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Mr. Clappison: To ask the Secretary of State for Work and Pensions what steps are taken to assess the number of entrants to the New Deal for Young People who are functionally (a) illiterate and (b) innumerate on (i) entering and (ii) leaving the Gateway Period of the New Deal; and how many such people are on the New Deal. 
Mr. Nicholas Brown: New Deal personal advisers follow a clear screening and assessment process to ensure young people requiring help with basic skills, such as literacy and numeracy, are offered assistance to meet their needs.
As part of the initial interview with people entering the New Deal, personal advisors ask questions designed to establish whether the young person has any potential basic skills needs. If a possible need is identified, the young person is referred for independent assessment through a Basic Skills Agency test. Young people are then offered basic skills help in line with the assessment outcome. Following the basic skills provision, personal advisers keep track of the young person's improvements and discuss with them the most appropriate method of meeting any further needs.
Information on those requiring help with basic skills has been collected since April 2001. It does not differentiate between literacy and numeracy. Between April and November 2001, 4,410 young people attended provision designed to address their basic skills needs. 2,854 of these were within the New Deal gateway. Information on the outcomes of basic skills provision is not available.
Mr. Ivan Henderson: To ask the Secretary of State for Work and Pensions how many people in the Harwich constituency are in the New Deal programme; and how many were placed in employment following their participation in the scheme.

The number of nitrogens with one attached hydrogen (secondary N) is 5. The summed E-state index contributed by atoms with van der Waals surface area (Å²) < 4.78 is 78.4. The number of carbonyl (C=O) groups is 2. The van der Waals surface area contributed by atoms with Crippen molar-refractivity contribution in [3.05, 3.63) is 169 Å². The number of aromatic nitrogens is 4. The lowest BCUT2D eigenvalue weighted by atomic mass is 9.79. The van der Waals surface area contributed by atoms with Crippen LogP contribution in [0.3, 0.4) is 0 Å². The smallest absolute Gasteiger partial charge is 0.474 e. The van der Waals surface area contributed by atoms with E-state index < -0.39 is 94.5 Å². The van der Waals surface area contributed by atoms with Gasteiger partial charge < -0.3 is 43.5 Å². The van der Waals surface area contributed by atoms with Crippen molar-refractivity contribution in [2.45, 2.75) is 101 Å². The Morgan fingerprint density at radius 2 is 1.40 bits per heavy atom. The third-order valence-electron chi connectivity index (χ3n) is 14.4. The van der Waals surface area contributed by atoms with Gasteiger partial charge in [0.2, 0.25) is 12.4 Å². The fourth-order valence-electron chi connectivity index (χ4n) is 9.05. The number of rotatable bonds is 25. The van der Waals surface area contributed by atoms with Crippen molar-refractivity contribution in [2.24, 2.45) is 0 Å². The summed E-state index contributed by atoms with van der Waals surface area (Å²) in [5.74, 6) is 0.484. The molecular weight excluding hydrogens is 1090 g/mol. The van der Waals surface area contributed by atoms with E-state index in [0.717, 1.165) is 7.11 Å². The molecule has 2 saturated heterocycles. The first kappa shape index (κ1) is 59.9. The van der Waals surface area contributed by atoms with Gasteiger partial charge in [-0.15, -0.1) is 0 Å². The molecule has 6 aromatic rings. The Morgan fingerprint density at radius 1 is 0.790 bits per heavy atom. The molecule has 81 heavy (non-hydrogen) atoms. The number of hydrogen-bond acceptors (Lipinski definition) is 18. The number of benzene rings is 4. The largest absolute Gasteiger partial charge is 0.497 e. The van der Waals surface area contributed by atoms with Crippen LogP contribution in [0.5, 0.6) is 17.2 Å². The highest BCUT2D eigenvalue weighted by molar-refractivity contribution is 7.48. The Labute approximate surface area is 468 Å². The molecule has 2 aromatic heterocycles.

|New Deal||Participating as at end November 2001||Placed into employment|
* Figures are to the end of December 2001.
New Deal Evaluation Database.
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1997 between a special adviser leaving his Department and taking up outside employment; and if he will make a statement. 
Mr. Nicholas Brown: Monthly figures for all Departments would be provided only at disproportionate cost. However, the Treasury has published full, financial outturns for the years 1997-98 to 1999-2000 in Public Expenditure Statistical Analyses (Cm 5101). Provisional financial year outturns for 2000-01 have been published in Public Expenditure 2000-01 Provisional Outturn (Cm5243).
Mr. Cousins: To ask the Secretary of State for Work and Pensions what the costs of RFR4 Modernising Welfare Delivery are in respect of information technology, computerisation and on-line technology; and how much of these costs are outsourced. 
Mr. Nicholas Brown: The costs contained in RFR4 Modernising Welfare Delivery are all considered to be for information technology computerisation and on-line technology; in as much they cover all modernisation projects funded from the welfare modernisation fund. The costs contained in RFR4 for the financial year 200102 are: